Amar Kendale: Yeah, absolutely. At Livongo Health, I had the great privilege to join that company very early and participate in really shaping the product function. Like many of these stories, I think every company's needs are different. The product function evolves differently, based on where there's strength and relative weakness in the organization, what kinds of needs we're looking to uncover. The shape of what we ended up building out at Livongo, starting in 2015 or so in this digital health space was a product management function that was very closely tied to our colleagues on the clinical side of the house. We would really aim to build our teams in a way that we were pacing the growth with typically a person coming from the healthcare space and a person coming from either the consumer or enterprise technology areas, in order to create some really important bridging of the two worlds. My org included people who came from great consumer companies, early product managers from Barnes& Noble, inaudible who worked on hardware and software, a lot of product folks coming from consumer products like Shutterfly, dealing with very high uptime and liability and great consumer experience. Then balancing that with people who are coming out of places like other digital health or health care organizations, some folks with medical backgrounds themselves who were joining my product org. This really became the DNA that we started to foster. In some sense, a little bit of a departure from traditional Silicon Valley tech pedigree. This wasn't a team that was composed of former software engineers, although we had some former software engineers. We were just as inclined to bring on former designers, former clinicians and people from the healthcare industry as well. The things that we also found to be really important were because we were really tackling a new problem space, this area of what I would describe as consumer friction points in the healthcare experience, we brought design into this product org as well. We had product management underneath the same umbrella as our design team, which I know is, in some places, a common configuration, I'd say in healthcare, less so. In healthcare, more typically, we found designed to be organized and align more closely to engineering. In our case, we brought it over to the product management side for a few reasons. One, we were indexing very heavily on user research as a way to uncover latent needs. Many times, our end users, our consumers couldn't really articulate their needs. So, we needed to have a really strong research function. Then secondly, a lot of the design patterns really needed to be developed. They didn't exist in a way that was convenient for us to pull off the shelf, because we were uncovering so many new behaviors among our healthcare consumers. That iterative experience on the early end of the design process, in very close collaboration with product management was a really critical piece of our evolution as an org at Livongo too.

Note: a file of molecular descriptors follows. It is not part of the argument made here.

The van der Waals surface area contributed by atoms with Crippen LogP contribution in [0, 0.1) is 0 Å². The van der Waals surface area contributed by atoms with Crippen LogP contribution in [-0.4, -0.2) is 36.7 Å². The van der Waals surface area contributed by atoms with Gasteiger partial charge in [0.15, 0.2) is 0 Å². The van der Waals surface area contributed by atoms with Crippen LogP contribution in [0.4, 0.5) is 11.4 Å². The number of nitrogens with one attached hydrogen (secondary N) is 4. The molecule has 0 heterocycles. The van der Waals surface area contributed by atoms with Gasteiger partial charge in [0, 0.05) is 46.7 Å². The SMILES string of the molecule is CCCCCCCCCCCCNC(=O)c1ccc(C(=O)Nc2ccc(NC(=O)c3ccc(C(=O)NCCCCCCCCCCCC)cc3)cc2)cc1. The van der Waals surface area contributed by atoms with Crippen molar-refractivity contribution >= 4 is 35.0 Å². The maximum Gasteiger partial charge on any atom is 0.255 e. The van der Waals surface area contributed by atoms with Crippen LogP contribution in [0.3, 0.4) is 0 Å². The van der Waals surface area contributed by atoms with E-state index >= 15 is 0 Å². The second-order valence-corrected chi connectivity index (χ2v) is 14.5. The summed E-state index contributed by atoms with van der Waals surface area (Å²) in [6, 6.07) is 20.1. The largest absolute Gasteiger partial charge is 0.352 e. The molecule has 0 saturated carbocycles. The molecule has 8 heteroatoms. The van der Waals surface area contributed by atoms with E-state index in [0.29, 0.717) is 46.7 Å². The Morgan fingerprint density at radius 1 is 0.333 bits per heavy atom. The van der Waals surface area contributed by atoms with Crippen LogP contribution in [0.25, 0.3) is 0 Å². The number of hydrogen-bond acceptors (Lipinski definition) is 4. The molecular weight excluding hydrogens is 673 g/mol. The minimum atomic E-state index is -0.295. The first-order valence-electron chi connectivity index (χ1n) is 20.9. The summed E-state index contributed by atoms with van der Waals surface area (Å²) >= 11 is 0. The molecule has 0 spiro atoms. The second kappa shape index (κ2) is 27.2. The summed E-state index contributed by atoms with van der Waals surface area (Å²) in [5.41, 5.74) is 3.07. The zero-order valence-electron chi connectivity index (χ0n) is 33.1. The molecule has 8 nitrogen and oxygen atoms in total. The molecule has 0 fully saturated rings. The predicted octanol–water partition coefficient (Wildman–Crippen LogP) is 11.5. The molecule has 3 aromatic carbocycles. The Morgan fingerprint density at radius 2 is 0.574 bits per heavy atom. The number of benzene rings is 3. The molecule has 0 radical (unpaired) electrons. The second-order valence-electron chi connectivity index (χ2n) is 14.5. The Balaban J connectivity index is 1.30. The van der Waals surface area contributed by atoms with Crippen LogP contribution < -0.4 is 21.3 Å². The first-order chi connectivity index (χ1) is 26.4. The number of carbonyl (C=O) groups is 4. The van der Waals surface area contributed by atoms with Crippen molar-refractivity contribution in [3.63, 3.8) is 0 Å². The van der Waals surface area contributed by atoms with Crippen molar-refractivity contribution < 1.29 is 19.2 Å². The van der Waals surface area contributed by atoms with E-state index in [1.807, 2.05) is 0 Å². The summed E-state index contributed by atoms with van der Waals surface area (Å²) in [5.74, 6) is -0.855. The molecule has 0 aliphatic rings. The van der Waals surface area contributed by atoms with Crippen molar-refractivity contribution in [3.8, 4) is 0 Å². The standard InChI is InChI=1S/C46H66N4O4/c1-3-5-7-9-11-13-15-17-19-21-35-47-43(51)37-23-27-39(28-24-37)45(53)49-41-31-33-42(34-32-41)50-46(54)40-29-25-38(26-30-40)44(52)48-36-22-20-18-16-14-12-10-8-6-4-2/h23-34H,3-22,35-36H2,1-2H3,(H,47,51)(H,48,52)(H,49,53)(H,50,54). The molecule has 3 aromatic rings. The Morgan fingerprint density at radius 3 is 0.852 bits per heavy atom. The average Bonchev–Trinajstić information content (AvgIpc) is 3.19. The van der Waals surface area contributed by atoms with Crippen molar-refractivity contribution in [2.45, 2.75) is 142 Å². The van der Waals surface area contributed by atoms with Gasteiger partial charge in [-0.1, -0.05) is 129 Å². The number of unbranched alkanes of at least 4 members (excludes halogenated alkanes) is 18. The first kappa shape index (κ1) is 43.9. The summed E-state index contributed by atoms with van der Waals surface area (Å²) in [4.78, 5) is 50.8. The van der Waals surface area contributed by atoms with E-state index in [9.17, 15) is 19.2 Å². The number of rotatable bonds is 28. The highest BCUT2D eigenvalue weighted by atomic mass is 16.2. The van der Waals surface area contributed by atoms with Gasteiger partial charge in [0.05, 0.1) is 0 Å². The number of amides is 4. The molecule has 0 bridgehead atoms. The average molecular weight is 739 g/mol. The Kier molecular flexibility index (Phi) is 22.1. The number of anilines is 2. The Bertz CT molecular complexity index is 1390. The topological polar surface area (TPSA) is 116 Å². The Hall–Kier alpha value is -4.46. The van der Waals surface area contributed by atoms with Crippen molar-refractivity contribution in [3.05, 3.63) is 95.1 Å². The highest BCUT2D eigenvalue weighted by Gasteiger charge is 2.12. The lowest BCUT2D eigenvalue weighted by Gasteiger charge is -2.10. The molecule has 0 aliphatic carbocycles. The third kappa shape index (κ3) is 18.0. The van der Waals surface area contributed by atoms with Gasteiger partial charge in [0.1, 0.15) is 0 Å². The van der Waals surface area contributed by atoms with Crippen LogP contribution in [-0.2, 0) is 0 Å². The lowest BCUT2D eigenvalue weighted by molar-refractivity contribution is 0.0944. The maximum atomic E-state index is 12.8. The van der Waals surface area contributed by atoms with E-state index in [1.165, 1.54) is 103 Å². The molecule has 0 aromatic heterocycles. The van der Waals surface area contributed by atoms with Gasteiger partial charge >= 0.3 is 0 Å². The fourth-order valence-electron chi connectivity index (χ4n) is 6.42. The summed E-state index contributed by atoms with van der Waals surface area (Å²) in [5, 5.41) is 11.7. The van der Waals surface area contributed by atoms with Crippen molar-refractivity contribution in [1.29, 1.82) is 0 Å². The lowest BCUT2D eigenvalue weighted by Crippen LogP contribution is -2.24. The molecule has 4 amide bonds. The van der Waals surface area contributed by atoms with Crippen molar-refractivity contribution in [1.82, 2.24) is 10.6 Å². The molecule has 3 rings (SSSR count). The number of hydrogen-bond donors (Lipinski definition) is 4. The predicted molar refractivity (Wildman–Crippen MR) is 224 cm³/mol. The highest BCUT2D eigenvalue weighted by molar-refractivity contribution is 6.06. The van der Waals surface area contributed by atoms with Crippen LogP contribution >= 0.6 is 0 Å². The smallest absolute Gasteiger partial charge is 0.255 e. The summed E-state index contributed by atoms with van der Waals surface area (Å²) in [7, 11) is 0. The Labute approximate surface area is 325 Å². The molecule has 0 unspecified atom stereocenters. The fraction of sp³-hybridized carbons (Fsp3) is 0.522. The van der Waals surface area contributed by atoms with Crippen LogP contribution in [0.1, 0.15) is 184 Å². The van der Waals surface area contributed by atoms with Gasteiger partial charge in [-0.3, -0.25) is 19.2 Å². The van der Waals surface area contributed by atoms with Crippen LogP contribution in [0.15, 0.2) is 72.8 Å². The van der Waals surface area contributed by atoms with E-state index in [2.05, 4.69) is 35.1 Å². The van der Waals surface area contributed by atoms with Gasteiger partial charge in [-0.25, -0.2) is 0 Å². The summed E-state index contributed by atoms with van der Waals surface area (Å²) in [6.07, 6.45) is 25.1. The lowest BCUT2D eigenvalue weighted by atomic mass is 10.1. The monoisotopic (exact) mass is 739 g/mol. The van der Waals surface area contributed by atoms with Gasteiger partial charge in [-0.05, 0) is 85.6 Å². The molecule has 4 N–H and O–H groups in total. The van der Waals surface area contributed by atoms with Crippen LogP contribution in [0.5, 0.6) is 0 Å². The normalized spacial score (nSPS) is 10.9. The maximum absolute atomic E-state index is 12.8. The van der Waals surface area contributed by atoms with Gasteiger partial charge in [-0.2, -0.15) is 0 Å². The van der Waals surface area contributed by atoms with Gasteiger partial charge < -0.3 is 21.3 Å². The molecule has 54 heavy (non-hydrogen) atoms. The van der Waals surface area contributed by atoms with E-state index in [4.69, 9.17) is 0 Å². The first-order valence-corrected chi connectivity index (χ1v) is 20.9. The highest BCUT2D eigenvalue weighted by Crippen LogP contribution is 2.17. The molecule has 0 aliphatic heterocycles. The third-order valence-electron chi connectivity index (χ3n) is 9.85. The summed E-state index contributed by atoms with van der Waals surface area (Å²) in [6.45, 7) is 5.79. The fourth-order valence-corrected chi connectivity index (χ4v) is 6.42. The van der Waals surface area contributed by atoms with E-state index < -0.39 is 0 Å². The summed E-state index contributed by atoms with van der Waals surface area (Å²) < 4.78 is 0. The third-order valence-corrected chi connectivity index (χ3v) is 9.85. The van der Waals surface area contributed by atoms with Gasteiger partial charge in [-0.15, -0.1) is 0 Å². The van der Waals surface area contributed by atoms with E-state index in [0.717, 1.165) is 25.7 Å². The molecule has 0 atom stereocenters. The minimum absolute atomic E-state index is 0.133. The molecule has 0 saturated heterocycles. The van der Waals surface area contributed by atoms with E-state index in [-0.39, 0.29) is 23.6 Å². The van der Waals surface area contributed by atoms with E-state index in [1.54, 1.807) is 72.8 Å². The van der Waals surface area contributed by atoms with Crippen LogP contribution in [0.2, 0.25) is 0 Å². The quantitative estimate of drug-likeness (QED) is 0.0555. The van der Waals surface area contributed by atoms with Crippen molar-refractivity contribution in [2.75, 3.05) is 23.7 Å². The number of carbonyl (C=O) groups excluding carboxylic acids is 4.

Eric Boduch: Talk to me a little bit more about how you managed that matrix of product management skills? How did you balance the different types of people you just talked about? Whether they're traditional software PMs or people that were clinicians and did you divide the group up as far as, did you have a design lead or those kinds of more interspersed in your product org?